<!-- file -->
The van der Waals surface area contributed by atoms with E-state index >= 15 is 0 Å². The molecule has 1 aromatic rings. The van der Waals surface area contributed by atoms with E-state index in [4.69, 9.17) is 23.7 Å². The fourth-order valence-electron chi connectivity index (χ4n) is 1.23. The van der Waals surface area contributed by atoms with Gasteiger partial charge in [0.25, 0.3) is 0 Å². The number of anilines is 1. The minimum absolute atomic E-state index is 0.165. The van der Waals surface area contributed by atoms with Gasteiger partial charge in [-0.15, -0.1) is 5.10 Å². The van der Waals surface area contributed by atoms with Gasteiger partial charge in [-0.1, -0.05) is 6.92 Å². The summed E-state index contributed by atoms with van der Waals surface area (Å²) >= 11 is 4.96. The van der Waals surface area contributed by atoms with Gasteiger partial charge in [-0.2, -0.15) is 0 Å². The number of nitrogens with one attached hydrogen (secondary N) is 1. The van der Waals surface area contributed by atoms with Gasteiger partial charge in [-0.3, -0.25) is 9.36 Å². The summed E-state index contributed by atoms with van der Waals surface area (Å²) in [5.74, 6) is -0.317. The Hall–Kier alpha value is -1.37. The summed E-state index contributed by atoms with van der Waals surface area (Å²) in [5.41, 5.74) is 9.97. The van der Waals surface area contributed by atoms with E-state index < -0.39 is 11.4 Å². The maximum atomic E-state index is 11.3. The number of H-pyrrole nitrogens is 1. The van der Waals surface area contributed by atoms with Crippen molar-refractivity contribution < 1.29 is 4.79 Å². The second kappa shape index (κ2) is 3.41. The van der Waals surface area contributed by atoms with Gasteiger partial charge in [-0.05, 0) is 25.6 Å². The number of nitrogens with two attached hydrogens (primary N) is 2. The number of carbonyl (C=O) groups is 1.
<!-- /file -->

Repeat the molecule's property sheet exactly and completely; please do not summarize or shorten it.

The van der Waals surface area contributed by atoms with E-state index >= 15 is 0 Å². The molecule has 1 aromatic rings. The van der Waals surface area contributed by atoms with E-state index in [4.69, 9.17) is 23.7 Å². The fourth-order valence-electron chi connectivity index (χ4n) is 1.23. The van der Waals surface area contributed by atoms with Gasteiger partial charge in [0.25, 0.3) is 0 Å². The number of anilines is 1. The minimum absolute atomic E-state index is 0.165. The van der Waals surface area contributed by atoms with Gasteiger partial charge in [-0.15, -0.1) is 5.10 Å². The van der Waals surface area contributed by atoms with Gasteiger partial charge in [-0.1, -0.05) is 6.92 Å². The summed E-state index contributed by atoms with van der Waals surface area (Å²) >= 11 is 4.96. The van der Waals surface area contributed by atoms with Gasteiger partial charge in [-0.2, -0.15) is 0 Å². The number of nitrogens with one attached hydrogen (secondary N) is 1. The van der Waals surface area contributed by atoms with Gasteiger partial charge in [-0.3, -0.25) is 9.36 Å². The summed E-state index contributed by atoms with van der Waals surface area (Å²) in [5.74, 6) is -0.317. The Hall–Kier alpha value is -1.37. The summed E-state index contributed by atoms with van der Waals surface area (Å²) in [5.41, 5.74) is 9.97. The van der Waals surface area contributed by atoms with E-state index < -0.39 is 11.4 Å². The maximum atomic E-state index is 11.3. The number of H-pyrrole nitrogens is 1. The van der Waals surface area contributed by atoms with Crippen molar-refractivity contribution < 1.29 is 4.79 Å². The second kappa shape index (κ2) is 3.41. The van der Waals surface area contributed by atoms with Gasteiger partial charge in [-0.05, 0) is 25.6 Å². The number of nitrogens with two attached hydrogens (primary N) is 2. The number of carbonyl (C=O) groups is 1.